With uncanny regularity it happens. The death of the famous in duplicate. Robert Mitchum and James Stewart died on successive days in 1997. Ingmar Bergman and Michelangelo Antonioni died on the exact same day (July 30 2007). British funnymen Frankie Howerd and Benny Hill, jesters to the gentry, doyens of the double entendre, virtually joined at the zeitgeist, were called to the comedy clouds on April 19 and 20 1992.
Two score years before, on March 5 1953, Russia quaked when Joseph Stalin died. In doing so he obliterated obituary space for a man expiring the very same day, his mirror opposite and illustrious victim of his philistinism, the composer Sergei Prokofiev.
From Moscow to the Hudson, and the Hudson to Hollywood . . . You spend months paying no heed to mortality’s menace, at least in those places, such as California, where goodnights are mostly gentle, cosseted and expected, and then two “go” together. Robin Williams and Lauren Bacall had little in common but screen fame. But with a twinned instantaneity still astonishing (after all these centuries of death notices for the famous) the same narratives were rolled out for each, and the same boilerplate questions asked, quasi-rhetorically, in order to create those narratives.
What made Williams and Bacall special? How much were they loved? Where were they in the pantheon of comedy/stardom/sex appeal (name your commodity)? What was, is or will be their legacy?
With a strident unity no less deafening, everyone said good things about these stars, almost no one said bad. De mortuis nil nisi bonum. But with a gentle humour surely allowable – nobody is perfect, as the most perfect end line in movies has it (RIP, Billy Wilder and Some Like It Hot) – we can look back on a time in his early-middle Hollywood career when Robin Williams’s films were like a plague. People ran from them almost screaming. Cadillac Man? Jack? No one remembers? Schmaltz by the mile? Sentiment by the gallon? Inner children by the innings?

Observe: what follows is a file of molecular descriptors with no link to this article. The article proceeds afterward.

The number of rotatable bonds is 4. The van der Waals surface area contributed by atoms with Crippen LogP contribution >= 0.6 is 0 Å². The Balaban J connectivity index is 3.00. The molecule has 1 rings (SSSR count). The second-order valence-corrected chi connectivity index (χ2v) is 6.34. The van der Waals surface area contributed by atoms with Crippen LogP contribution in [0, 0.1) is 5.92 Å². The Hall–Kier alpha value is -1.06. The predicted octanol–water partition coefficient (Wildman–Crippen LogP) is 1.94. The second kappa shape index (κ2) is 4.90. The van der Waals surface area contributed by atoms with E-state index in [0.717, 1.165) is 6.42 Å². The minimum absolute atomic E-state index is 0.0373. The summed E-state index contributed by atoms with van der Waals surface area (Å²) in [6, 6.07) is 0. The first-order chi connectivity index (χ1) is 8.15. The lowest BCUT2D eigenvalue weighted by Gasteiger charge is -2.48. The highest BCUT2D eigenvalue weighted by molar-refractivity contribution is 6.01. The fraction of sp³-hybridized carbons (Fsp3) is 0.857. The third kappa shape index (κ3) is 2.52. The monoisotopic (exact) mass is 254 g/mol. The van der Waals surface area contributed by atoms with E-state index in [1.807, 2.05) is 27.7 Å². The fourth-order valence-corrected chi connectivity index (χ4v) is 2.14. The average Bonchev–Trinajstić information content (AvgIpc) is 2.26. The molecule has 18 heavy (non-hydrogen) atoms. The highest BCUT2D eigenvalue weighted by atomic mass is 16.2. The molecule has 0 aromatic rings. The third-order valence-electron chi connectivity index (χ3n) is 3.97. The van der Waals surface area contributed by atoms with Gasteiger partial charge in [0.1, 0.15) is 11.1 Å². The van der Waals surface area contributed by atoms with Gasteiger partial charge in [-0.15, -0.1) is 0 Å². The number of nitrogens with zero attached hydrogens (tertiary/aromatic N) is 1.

Likewise, Lauren Bacall’s career was becalmed by mediocrity quite soon, and quite extendedly, after the winning combination of opposites with which she found fame in To Have and Have Not and The Big Sleep. Youthful teenage sheen and smoky sophistication of manner: by the 1950s these had been nullified by the vanishing of the first and the hardening of the second into repetitive mannerism.
The first casualty of death is honesty. We must race to our superlatives. We must bin the bad stuff as we go.
Yet stars, hard to believe, are human beings. Some present themselves as all too human in the poignant defeat of premature death, like Williams and earlier this year the man who could sometimes seem, on a Dadaist day, his tragic-masked double, Philip Seymour Hoffman. We love them both despite the “imperfection” of their deaths, yet we rush to erase imperfections from their lives and careers.
Isn’t that, though, what makes them stars? That vertiginous quality of risk, uncertainty, unguided instinct with which they first step before us? That quality that we know will bring bad as well as good – count the calamitous missteps and fiascos in Marlon Brando’s acting career – and which makes us impatient with the bad (every time it happens) only because we know the good is always around the next corner.
Let’s say it in celebration. Robin Williams was rubbish in Patch Adams. He was embarrassing in Jakob the Liar. He was cringeworthy as the adult Peter Pan (what a concept) in Hook. But the very quirks that curdled your stomach in these performances – that full-on emotionalism, those fidget-frenzies of an overworking body language, or worse, and conversely, the sense that he was reining these in to essay saintliness or martyrdom – became the tropes that triumphed in the right role or arena. The hyperactivity was perfect on the stand-up stage, where Williams was a dynamo you couldn’t control and wouldn’t want to. And the throttled, anguished quietism worked in the movies where dormant menace was the key of the character’s music: One-Hour Photo, Insomnia.
Lauren Bacall found her key instantly in To Have and Have Not. No girl this young while also this sexy-cool could be anything but bad. Yet somehow Bacall’s character seemed the moral centre of the whole movie. Sage as well as saucy, she breathed lines as if they were smokes from some timeless pack of Delphic soothsayings: “You know how to whistle, don’t you? . . . ”
Bacall grew up to become a star on the fringes of stardom: first filling the dullish femme fatale leads of the wholesome 1950s, then becoming celebrated as a raconteur, interviewee, memoirist . . . She got starrier, paradoxically, as she grew beyond middle age. She launched a stage musical version of All About Eve called Applause! (If Bette Davis could sing, this was she.) And she was Oscar-nominated for a waspish supporting turn in Barbra Streisand’s The Mirror Has Two Faces.
The young Bacall came back into public view, at least a little. The old mischief returned, sly, sardonic, self-possessed. We almost forgot the dips and descents of the intervening career.
But that, of course, is what some obituarists would like us to do. Perhaps the mirror does have two faces and always has. There is the face the world looks into, at the time of a star’s death, to see its own features dispensing dutiful adulation. And there is the face hidden from view, as tributes flow, in which the failing or flailing components in a star’s career are put out of sight – in case we can’t be trusted to believe in the richness of an achievement that has also known, as all richness should, poverty, struggle and moments of disillusion or misdirection.